You can't fire a cannon from a currach
RUGBY ANALYST:Connacht continue to defy the odds, but can't continue to overcome lack of IRFU investment
IN THE end Peter Fitzgibbon blew his whistle for the last time and a pulsating match drew to a close. With that came hundreds of Connacht supporters celebrating not just a win over the European Champions, but a win with style. The very generous supporters were in the hunt for more and after some time spent signing autographs Brian O'Driscoll was heard to say "Sorry, lads, I need to go in to get given out to".
Leinster have been stunted by the events of the last weeks. Their hard-fought winning culture has got them through tough, tight battles this season. Last Wednesday night they came up very short against a phenomenal performance. How will this affect their progress in France?
Leinster are in a unique position with consecutive Heineken Cups and a potential double up with the Magners League up for grabs. They had hoped to secure a home Magners semi-final place last Wednesday. Tonight's Glasgow game is being conceded in advance so it boils down to Toulouse and Edinburgh. The word around the campfire is to play Toulouse in Toulouse equals to lose. I think differently. Toulouse have a very good set-piece, not brilliant and a great blend between backs and forwards. They are very comfortable with ball in hand and adding value. Their greatest strength, however, is pace. They can play the simple game at extraordinary pace. This is where Leinster, like precious few other teams, can match them. Leinster have both the pace and the fitness to live with Toulouse. Leinster's attitude will not be an issue in Toulouse.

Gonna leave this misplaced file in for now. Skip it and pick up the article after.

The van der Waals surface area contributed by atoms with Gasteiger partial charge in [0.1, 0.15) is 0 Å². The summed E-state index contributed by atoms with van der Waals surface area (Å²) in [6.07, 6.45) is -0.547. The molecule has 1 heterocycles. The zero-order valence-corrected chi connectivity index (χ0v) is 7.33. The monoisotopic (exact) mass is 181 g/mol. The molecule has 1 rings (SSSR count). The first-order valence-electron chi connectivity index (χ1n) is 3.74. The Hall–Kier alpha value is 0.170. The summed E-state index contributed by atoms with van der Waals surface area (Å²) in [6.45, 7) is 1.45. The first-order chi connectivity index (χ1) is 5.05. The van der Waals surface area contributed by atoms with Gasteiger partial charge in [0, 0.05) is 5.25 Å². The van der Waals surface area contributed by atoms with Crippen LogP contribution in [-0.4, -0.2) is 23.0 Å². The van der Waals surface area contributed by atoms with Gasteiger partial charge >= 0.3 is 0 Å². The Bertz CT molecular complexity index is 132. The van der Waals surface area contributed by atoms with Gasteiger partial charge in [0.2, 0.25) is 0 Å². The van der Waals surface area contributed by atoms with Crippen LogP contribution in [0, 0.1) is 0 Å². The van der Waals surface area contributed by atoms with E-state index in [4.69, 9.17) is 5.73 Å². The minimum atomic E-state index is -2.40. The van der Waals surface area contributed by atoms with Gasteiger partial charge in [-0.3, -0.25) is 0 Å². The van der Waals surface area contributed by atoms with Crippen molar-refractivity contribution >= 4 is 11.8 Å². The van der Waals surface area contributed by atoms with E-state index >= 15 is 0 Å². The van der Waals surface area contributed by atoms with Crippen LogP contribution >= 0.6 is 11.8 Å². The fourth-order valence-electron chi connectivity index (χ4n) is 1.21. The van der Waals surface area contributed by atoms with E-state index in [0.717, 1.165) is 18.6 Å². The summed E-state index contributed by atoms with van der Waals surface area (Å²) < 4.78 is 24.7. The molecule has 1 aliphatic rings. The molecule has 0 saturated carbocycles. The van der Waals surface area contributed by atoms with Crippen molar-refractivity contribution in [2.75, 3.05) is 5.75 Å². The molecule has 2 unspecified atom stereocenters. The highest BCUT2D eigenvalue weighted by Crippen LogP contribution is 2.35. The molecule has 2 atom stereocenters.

Last Wednesday, however, they lacked pace and, worryingly, they also lacked penetration. Time and again Stanley Wright, Nathan Hines, Stephen Keogh and others carried, but with Connacht's aggressive double team defence, they could manage precious few offloads. Conversely, Connacht offloaded at will.
So what of Connacht? In two weeks' time Connacht travel to Ravenhill for the battle of their lives. By then they and Ulster could be level on points or Connacht could even be a point ahead. Ulster will have been exposed to an excellent Edinburgh side in Scotland who are in the hunt not just for a play-off place but a home semi-final.
Meantime, Connacht will have been entertained by an out-of-contention Scarlets. Like Leinster, Connacht will be sending a watered down version to Wales but their numbers dictate just eight changes. It is very probable that Ulster will get nothing from their weekend, Connacht a point from theirs.
Considering Connacht are battling on both fronts - and in each and every case against superior cash opposition - when the circus pulls into Ravenhill who will the IRFU be plumping for? No matter how you dress it up you simply can't fire a cannon from a currach.